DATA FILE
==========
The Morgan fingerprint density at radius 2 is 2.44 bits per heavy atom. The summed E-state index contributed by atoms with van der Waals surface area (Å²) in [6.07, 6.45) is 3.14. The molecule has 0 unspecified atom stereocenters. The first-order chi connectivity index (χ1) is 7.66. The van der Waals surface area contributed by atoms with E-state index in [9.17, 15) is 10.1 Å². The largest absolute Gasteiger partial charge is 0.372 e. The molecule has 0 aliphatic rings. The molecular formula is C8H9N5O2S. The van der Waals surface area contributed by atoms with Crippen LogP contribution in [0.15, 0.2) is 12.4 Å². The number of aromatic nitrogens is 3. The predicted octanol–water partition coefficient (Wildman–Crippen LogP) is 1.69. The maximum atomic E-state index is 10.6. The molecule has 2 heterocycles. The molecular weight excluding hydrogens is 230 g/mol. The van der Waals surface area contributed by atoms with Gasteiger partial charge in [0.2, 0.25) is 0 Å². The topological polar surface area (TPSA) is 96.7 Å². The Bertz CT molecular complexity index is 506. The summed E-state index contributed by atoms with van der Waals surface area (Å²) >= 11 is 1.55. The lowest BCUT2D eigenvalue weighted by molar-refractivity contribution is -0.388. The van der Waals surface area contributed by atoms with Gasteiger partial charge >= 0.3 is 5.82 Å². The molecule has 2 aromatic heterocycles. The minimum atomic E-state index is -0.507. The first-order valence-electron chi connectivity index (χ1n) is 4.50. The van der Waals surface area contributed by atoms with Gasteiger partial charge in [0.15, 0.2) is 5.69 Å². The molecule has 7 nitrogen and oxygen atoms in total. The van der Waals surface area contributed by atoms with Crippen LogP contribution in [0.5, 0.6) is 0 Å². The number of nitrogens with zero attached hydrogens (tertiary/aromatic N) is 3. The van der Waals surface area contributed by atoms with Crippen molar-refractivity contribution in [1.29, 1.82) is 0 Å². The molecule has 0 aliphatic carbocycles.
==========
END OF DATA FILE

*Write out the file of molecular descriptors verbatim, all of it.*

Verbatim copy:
The Morgan fingerprint density at radius 2 is 2.44 bits per heavy atom. The summed E-state index contributed by atoms with van der Waals surface area (Å²) in [6.07, 6.45) is 3.14. The molecule has 0 unspecified atom stereocenters. The first-order chi connectivity index (χ1) is 7.66. The van der Waals surface area contributed by atoms with E-state index in [9.17, 15) is 10.1 Å². The largest absolute Gasteiger partial charge is 0.372 e. The molecule has 0 aliphatic rings. The molecular formula is C8H9N5O2S. The van der Waals surface area contributed by atoms with Crippen LogP contribution in [0.15, 0.2) is 12.4 Å². The number of aromatic nitrogens is 3. The predicted octanol–water partition coefficient (Wildman–Crippen LogP) is 1.69. The maximum atomic E-state index is 10.6. The molecule has 2 heterocycles. The molecular weight excluding hydrogens is 230 g/mol. The van der Waals surface area contributed by atoms with Gasteiger partial charge in [0.2, 0.25) is 0 Å². The topological polar surface area (TPSA) is 96.7 Å². The Bertz CT molecular complexity index is 506. The summed E-state index contributed by atoms with van der Waals surface area (Å²) >= 11 is 1.55. The lowest BCUT2D eigenvalue weighted by molar-refractivity contribution is -0.388. The van der Waals surface area contributed by atoms with Gasteiger partial charge >= 0.3 is 5.82 Å². The molecule has 2 aromatic heterocycles. The minimum atomic E-state index is -0.507. The first-order valence-electron chi connectivity index (χ1n) is 4.50. The van der Waals surface area contributed by atoms with Gasteiger partial charge in [0.15, 0.2) is 5.69 Å². The molecule has 7 nitrogen and oxygen atoms in total. The van der Waals surface area contributed by atoms with Crippen LogP contribution in [0.5, 0.6) is 0 Å². The number of nitrogens with zero attached hydrogens (tertiary/aromatic N) is 3. The van der Waals surface area contributed by atoms with Crippen molar-refractivity contribution in [1.29, 1.82) is 0 Å². The molecule has 0 aliphatic carbocycles.